Tuesday, September 13, 2005

I'm Not the New Me

Wendy McClure

So ages ago I meant to write about Wendy McClure's I'm Not the New Me,, which is mostly marketed as a memoir about weight loss but is, really, more a memoir about starting a website about losing weight.

That's why I liked it, I think – McClure's personality is biting and smart, the opposite of sentimental, and you can see that she'd do anything in the world to avoid being twee, and you like her for that. You like the way she thinks about her life in relation to the weirdness of having a website about her body, her attitude toward the losing weight, her outlook in general, her self-consciousness about the weight loss, the website, the book that not so much evolved from the website but was inspired by.

There is a distance, though, in that acerbicness and that unwillingness to look stupid even while she shows a readiness to make fun of herself and the whole business before anyone else can, an emotional reticence which seems odd in a memoir, which keeps you at a distance while you read. You like the narrator, you root for her and her relationships, but there's a cageyness that keeps you from getting entirely involved.

But it was funny, and parts were moving despite the distance, and the writing is sharp and good and sometimes great and often hilarious.

And I kind of loved this incarnation of the website-to-paperback – instead of trying to awkwardly fictionalize, or reprinting and expanding essays from the site, or writing things that are similar to what you'd find on the site, it is actually the story of the website itself, and that is a really interesting choice and makes for a kind of cool book.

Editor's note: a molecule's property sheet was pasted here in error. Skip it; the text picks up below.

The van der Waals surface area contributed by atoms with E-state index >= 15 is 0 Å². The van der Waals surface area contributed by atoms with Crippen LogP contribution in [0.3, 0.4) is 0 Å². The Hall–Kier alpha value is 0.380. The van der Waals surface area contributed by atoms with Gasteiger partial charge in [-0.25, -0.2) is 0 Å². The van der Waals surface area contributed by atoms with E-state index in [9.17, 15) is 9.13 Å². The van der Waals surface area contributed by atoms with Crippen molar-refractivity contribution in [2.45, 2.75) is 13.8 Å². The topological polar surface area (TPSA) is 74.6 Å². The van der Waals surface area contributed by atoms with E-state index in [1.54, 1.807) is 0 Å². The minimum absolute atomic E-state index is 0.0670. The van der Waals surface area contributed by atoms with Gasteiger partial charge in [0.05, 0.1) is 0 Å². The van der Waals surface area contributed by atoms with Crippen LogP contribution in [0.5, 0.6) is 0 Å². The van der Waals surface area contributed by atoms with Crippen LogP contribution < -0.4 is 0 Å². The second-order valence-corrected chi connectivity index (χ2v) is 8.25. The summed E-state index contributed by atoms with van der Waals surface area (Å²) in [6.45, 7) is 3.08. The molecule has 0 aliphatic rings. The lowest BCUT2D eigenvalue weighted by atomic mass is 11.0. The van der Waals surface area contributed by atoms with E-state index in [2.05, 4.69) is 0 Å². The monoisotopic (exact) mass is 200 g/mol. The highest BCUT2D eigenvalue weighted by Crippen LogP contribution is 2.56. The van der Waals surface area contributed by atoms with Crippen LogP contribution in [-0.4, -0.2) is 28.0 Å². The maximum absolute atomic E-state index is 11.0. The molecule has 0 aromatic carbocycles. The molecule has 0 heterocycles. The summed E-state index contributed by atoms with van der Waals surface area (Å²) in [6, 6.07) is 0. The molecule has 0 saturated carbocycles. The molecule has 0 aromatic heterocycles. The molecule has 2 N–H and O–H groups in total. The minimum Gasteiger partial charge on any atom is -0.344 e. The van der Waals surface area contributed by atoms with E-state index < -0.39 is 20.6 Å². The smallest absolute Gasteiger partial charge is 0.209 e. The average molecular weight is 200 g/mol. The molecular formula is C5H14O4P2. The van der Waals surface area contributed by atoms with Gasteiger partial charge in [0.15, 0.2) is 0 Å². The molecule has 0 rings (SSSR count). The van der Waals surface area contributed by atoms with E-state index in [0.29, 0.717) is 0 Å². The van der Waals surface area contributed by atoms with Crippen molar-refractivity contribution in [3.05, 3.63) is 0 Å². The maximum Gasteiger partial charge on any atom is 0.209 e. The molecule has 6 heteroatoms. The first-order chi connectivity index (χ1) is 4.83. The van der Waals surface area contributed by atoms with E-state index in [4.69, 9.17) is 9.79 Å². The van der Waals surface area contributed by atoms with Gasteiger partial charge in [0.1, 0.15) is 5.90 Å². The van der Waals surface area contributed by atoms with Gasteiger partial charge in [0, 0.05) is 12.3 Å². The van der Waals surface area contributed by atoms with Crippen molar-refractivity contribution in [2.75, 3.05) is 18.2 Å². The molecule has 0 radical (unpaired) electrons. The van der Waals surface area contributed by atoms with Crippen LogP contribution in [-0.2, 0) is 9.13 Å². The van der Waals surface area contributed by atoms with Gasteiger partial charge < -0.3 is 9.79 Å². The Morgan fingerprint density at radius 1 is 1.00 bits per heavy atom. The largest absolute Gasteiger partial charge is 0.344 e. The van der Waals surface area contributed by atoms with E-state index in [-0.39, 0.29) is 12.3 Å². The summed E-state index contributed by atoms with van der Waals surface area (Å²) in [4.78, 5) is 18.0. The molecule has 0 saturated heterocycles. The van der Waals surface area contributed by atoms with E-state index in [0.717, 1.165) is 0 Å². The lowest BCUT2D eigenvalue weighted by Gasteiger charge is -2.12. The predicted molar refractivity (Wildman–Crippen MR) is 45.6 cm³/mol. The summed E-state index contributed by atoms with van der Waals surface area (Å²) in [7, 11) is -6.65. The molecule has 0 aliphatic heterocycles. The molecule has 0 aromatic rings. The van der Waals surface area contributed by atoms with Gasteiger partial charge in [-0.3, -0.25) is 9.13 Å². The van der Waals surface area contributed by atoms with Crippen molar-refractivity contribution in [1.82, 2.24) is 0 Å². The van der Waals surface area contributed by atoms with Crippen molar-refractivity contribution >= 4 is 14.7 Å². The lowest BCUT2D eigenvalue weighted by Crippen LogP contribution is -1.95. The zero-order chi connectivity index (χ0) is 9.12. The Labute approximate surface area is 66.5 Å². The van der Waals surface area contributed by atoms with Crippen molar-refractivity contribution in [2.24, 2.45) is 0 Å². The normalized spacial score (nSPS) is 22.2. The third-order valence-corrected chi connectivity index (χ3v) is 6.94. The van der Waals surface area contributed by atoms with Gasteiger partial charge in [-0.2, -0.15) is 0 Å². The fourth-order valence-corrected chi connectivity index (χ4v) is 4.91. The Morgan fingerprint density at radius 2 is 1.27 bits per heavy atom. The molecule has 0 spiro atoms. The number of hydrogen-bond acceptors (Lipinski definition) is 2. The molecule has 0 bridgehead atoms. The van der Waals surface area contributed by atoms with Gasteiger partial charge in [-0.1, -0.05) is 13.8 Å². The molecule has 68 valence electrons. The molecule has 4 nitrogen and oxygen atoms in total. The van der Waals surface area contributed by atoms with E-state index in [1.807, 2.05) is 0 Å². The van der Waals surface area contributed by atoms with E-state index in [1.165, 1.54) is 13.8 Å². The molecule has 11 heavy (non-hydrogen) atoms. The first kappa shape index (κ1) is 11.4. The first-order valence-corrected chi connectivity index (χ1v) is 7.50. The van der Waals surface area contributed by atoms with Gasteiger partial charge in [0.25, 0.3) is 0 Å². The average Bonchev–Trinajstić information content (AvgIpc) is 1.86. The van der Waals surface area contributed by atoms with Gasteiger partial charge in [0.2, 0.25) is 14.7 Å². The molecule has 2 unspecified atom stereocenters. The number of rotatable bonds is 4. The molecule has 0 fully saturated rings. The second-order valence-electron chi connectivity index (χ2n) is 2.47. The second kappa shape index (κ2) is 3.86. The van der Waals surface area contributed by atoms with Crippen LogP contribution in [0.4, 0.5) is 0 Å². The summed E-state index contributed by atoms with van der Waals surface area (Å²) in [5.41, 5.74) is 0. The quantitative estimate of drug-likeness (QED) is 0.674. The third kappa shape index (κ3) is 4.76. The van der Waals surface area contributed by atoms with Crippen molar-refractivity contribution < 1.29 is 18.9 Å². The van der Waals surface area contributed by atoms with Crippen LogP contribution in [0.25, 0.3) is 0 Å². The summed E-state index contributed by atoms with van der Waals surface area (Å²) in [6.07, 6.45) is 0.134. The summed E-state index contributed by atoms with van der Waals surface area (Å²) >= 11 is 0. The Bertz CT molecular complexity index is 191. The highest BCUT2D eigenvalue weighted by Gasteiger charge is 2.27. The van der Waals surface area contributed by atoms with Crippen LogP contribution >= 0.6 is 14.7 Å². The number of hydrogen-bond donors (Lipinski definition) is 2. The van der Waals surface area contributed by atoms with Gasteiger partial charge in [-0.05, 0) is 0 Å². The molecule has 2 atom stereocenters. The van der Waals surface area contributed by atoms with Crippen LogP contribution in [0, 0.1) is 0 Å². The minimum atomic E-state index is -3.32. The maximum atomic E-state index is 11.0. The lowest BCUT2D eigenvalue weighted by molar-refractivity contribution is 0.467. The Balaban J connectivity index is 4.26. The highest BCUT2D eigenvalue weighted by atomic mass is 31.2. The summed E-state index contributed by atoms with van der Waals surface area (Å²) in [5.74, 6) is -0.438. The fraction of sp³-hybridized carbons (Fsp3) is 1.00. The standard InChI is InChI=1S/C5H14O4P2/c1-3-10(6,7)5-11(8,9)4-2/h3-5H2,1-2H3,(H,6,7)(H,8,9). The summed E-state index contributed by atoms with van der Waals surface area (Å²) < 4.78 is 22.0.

McClure is pretty careful to explain how the web thing works, and personal online journals and blogs and Journalcons and things, but thinking about it now, way out from the actual reading of it, like, three months ago, I wonder how much it would actually mean or resonate to anyone who is not already fairly familiar with the phenomenon – they'd be more interested in the weightloss and life and love portion of the book, I'd imagine, and I am not sure how much it stands up as that kind of memoir.

Monday, September 12, 2005


The copy of Nimrod International Journal (which I keep wanting to spell "Innernational," probably because that's exactly how I pronounce it) that has with my story in it, it has arrived in my mailbox. It's very pretty. Also, I never knew my name was so pretty. Especially when it's below the title of a story which I made up. The story and the title both. In print. It's very nice, and I have rubbed it on my bosom, because that is the whole point of getting published.